Marcus Burns: A toasty small cap for the long-term
A reckoning is overdue for stock markets, warns Marcus Burns, co-founder and portfolio manager of Spheria Asset Management. To explain this view, he points to the distortionary effect of the massive pandemic-driven fiscal and monetary stimulus efforts of governments and central banks around the world.
The bond-buying sprees of the Reserve Bank of Australia and other developed market central banks have undoubtedly steadied the ship, economically speaking. But they have also “short-circuited” the normal market cycle, partially resetting what was a very late-stage market before the pandemic struck last February.
“We don’t really have a discount rate right now and people are investing like it’s negative, like cash is worth nothing. But cash and earnings today should be worth more than cash and earnings tomorrow,” he says.
The big clean-out of companies that many were predicting in the early stages of the pandemic never eventuated – at least not yet. But Burns believes it’s only a matter of time and that this is the burning issue investors must get their heads around over the next five to 10 years.
I recently spoke with Burns as part of Livewire Markets’ new Top-Rated Funds series. This features Australia’s 100 top-rated funds, according to Lonsec, Morningstar and Zenith.
Meet Marcus Burns: A style-agnostic "maths nerd" (his words)
A self-proclaimed “mathematical thinker,” – which Burns credits as the main reason he was drawn to the industry – this is reflected in his stock selection process. It’s nothing particularly fancy but seems a down-to-earth, fundamentals led approach focusing on finding cash-flow generating companies with healthy balance sheets and foreseeable upside to their stock price.
“It doesn’t mean we’re a value manager; it means we’re looking for stocks that have upside, whether they’re growth or traditional value-style stocks,” Burns says.
So, apart from a mathematical bent – and presumably an interest in finance, having majored in economics at the University of Sydney – what attracted him to funds management? He wasn’t born into it like many of his industry colleagues. “My father was an architect and basically viewed stock investing as a form of gambling, so that’s how I initially thought about it when I was younger, too,” says Burns.
But something clicked for him about 25 years ago, after reading a book by “some guy called Warren Buffett.”
“Remember, back then Buffett wasn’t as well-known as he is now – and I thought, ‘wow, this is the first time the stock market has ever made sense to me,’” says Burns.
From this point, he became slightly obsessed.
“Investing is a bit like repeated puzzle-solving, but every time you do it, the pieces look a bit different. There’s always a sense of achievement when you’re investing, especially if you have a really good team around you,” he says.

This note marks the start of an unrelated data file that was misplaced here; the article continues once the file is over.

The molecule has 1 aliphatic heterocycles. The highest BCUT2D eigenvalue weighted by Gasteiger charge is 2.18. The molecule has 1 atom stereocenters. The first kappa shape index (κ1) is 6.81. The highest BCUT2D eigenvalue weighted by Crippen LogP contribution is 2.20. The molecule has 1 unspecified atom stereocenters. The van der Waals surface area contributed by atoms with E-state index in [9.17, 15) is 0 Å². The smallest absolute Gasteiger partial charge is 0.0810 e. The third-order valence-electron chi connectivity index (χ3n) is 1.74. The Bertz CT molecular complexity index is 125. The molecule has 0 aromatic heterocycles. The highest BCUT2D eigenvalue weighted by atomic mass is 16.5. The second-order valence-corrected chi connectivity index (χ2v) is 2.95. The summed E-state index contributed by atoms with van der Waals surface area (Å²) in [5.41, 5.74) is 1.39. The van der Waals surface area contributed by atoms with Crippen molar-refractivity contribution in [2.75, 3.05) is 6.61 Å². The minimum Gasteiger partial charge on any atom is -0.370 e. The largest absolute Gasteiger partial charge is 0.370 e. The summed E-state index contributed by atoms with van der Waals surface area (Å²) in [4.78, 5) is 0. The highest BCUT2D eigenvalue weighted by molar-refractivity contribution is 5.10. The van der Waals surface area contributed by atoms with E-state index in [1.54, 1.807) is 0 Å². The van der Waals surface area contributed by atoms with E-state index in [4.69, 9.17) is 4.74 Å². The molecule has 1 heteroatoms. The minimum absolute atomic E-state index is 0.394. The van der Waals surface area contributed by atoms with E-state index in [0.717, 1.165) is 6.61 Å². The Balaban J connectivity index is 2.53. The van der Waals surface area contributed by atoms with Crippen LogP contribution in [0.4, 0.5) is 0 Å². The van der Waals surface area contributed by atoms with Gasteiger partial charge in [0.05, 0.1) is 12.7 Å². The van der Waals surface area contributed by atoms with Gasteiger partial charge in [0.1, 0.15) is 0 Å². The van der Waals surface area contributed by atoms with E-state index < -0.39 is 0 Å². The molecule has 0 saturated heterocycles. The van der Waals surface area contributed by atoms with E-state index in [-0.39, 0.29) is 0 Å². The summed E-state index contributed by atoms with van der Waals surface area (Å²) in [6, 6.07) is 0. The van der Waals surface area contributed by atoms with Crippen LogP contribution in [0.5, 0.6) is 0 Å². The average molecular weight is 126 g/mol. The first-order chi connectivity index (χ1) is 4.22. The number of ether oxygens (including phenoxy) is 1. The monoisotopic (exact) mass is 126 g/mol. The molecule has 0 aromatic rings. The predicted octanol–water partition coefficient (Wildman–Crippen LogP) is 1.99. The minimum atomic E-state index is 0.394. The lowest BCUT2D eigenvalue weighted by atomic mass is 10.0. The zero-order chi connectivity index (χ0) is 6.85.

So, what motivates him?
“Winning. I know many people might say the same thing, but I really want to win, I want the team to win and I like having a growth mindset.
“I think if we can have that culture then eventually, we’ll have to win because we’ll keep chipping away until we’re a bit better than everyone else and, perhaps more importantly, better than our former selves.”
The philosophy of Burns and his team was shaped by years of reading and seeking to better understand how some of the most successful money managers differentiate themselves from the market.
“A big part of this game is about making fewer mistakes, as much as it is about picking winners,” he says.
By the numbers
- 55.9% - The fund's 12-month return (as of 31 April), beating the Small Ords by 16%
- 20-65 - The number of companies typically held in the portfolio
- $25,000 - Minimum investment amount for the retail fund
An unsexy, low-percentage game
“That doesn’t sound very sexy – don’t make mistakes – but it’s at least 50% of doing better than the market: take away those big losers, shift that return curve over to the right and obviously you’re going to find some better businesses if you apply the metrics.
He sums his process up neatly as: Stop the losers, find some great stocks, don’t take crazy risks to get there and over time, that’s going to eke out better returns.
“This is a low-percentage game. If we’re 1 or 2% better than the market and our peers over many years, then over time that will compound into a massive number.”
As with so many of the best investors, the experience of market adversity has been a key driver of Burns’ success. And though Australia’s experience of the global financial crisis was somewhat muted – thanks to a combination of luck, geographical location and the quirks of geoscience that gave us iron ore – Burns had a closer view of the action, working for a London-based hedge fund manager between 2005 and 2008.
As the crisis unfolded, Burns and his team at GLG Partners (now Man GLG) took the view that any holding without cash flow was out: “And those remaining stocks massively outperformed the selloff,” he says.
So when he and Spheria co-founders Matthew Booker and Adam Lund set up their own firm, making it hurricane-proof was a priority. They did this by building portfolios of stocks that weren't reliant on large capital raises or huge PE discounts for their success.
Spheria's approach revolves around the ability to understand and value cash flow, which became the bedrock of the fund manager's small- and micro-cap funds.
When will money mean something again?
Pondering the above question – and what effect this snap-back to reality will mean for markets, particularly share price valuations, is currently top-of-mind for Burns and his team.
“How will this central bank and government intervention play out in wealth, money and stock markets? And how do we preserve and grow client money in that environment? That’s what’s occupying a lot of my thinking right now,” he says.